Alfred Price also wrote to very good and highly detailed accounts of two days in the Battle: "The Hardest Day" and "Battle of Britain Day". Price did something different from other books by giving background about life in Britain and London in August and September 1940.

Len Deighton's "Fighter" is every bit as readable as his novels and asks some interesting questions but a lot of what he says would be disputed, I think.

1. Agree re Stephen Bungay's book.

2. Yes, Mason's book was pioneering for its time. But its content has been overtaken in recent decades by more recent research (even the 1990 second edition). Even the Battle of Britain Then and Now and its subsequent mini updates is somewhat behind the game now, but I would dearly love to see a fresh edition published with all that is known up to present with regard to combats and losses...

3. Alfred Price's books have stood the test of time admirably.

4. Didn't Bader call Len Deighton, 'That well-known writer of fiction'?

Nick Beale 31st August 2017 16:04

Re: Battle of britian books?
 
Talking of BoB books with errors, I must mention the one by James Holland. When he wrote that a Ju 87 crew experienced negative-g when pulling out of a dive, I thought it was a misprint. When he said it again later in the book, I realised that he actually didn't understand what he was talking about.

Then he tried to be controversial with his verdict that the Bf 109 was a better fighter than the Spitfire. And one reason? The Spitfire would be out of ammunition in 16 seconds whereas the Bf 109's machine guns could keep firing for a whole minute — no recognition that it was weight of fire per second that mattered in air combat. By his logic an aircraft could be improved by reducing the number of guns but keeping the same load of ammunition.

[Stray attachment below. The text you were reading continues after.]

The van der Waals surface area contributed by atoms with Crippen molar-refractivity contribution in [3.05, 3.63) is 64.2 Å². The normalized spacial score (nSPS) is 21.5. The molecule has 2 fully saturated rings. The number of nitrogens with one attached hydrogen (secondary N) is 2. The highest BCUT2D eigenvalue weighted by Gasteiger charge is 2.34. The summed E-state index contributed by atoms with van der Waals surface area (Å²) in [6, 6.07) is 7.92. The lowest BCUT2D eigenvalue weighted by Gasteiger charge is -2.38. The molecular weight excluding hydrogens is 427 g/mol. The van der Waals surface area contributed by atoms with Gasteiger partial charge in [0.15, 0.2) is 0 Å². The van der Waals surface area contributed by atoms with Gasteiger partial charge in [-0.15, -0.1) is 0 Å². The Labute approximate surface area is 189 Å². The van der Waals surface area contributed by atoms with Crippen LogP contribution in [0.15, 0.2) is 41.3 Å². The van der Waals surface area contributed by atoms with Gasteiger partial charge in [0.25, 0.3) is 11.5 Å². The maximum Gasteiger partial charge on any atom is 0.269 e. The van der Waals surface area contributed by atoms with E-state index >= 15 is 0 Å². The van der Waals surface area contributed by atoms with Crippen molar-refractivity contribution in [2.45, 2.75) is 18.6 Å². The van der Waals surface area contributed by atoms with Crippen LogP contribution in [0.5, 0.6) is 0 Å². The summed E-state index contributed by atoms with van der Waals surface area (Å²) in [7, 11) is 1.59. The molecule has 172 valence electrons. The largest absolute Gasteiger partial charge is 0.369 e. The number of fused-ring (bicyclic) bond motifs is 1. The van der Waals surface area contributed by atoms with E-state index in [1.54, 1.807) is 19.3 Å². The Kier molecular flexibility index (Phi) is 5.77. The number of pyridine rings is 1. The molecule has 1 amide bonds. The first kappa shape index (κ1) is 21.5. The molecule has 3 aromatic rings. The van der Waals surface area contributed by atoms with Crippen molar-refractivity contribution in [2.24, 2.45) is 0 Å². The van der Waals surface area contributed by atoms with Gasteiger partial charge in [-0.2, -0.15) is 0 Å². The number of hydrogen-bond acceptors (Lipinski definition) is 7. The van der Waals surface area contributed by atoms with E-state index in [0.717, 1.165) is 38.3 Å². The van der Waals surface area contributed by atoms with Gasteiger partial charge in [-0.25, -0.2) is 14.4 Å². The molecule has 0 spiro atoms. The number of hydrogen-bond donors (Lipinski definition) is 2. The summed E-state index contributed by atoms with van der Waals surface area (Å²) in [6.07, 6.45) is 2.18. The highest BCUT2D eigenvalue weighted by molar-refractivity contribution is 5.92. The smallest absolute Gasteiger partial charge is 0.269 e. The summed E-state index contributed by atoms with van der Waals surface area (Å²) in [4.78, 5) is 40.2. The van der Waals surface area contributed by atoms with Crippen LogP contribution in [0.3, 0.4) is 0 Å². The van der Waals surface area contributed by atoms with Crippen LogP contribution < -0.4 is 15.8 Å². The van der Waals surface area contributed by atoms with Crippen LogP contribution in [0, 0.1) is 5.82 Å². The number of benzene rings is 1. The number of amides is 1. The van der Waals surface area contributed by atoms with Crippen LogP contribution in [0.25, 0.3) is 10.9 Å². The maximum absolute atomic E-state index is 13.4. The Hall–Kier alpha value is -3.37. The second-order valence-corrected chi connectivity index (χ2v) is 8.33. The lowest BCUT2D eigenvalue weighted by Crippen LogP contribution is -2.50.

Lagarto 31st August 2017 16:23

Re: Battle of britian books?
 
Quote:

Originally Posted by Nick Beale (Post 239077)
By his logic an aircraft could be improved by reducing the number of guns but keeping the same load of ammunition.

IMHO that depends on the number of guns and their calibre. I imagine many P-47 pilots would have been happier with just six .5 inch guns, instead of eight, but with a bit more ammunition to feed them. Six were just as deadly. I seem to remember that some pilots actually switched off one pair of guns to conserve firepower for later.

Back to BoB books, how about the recently released "Battle for the Channel: The First Month of the Battle of Britain 10 July - 10 August 1940" by Brian Cull?

Juha 31st August 2017 18:04

Re: Battle of britian books?
 
Only one small point
Of the "The Battle of Britain Then and Now" editions the Mk V is the last one. So if someone is going to bye one, the Mk V is the best option.

Juha

Nick Beale 31st August 2017 19:06

Re: Battle of Britain books?
 
Quote:

Originally Posted by Lagarto (Post 239078)
IMHO that depends on the number of guns and their calibre. I imagine many P-47 pilots would have been happier with just six .5 inch guns, instead of eight, but with a bit more ammunition to feed them. Six were just as deadly.

That's a good point once you have enough firepower for the job you're doing. Then anything more is just extra weight.

Jayslater 1st September 2017 10:45

Re: Battle of britian books?
 
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New and from Fonthill Media.

Jay
j.slater@fonthillmedia.com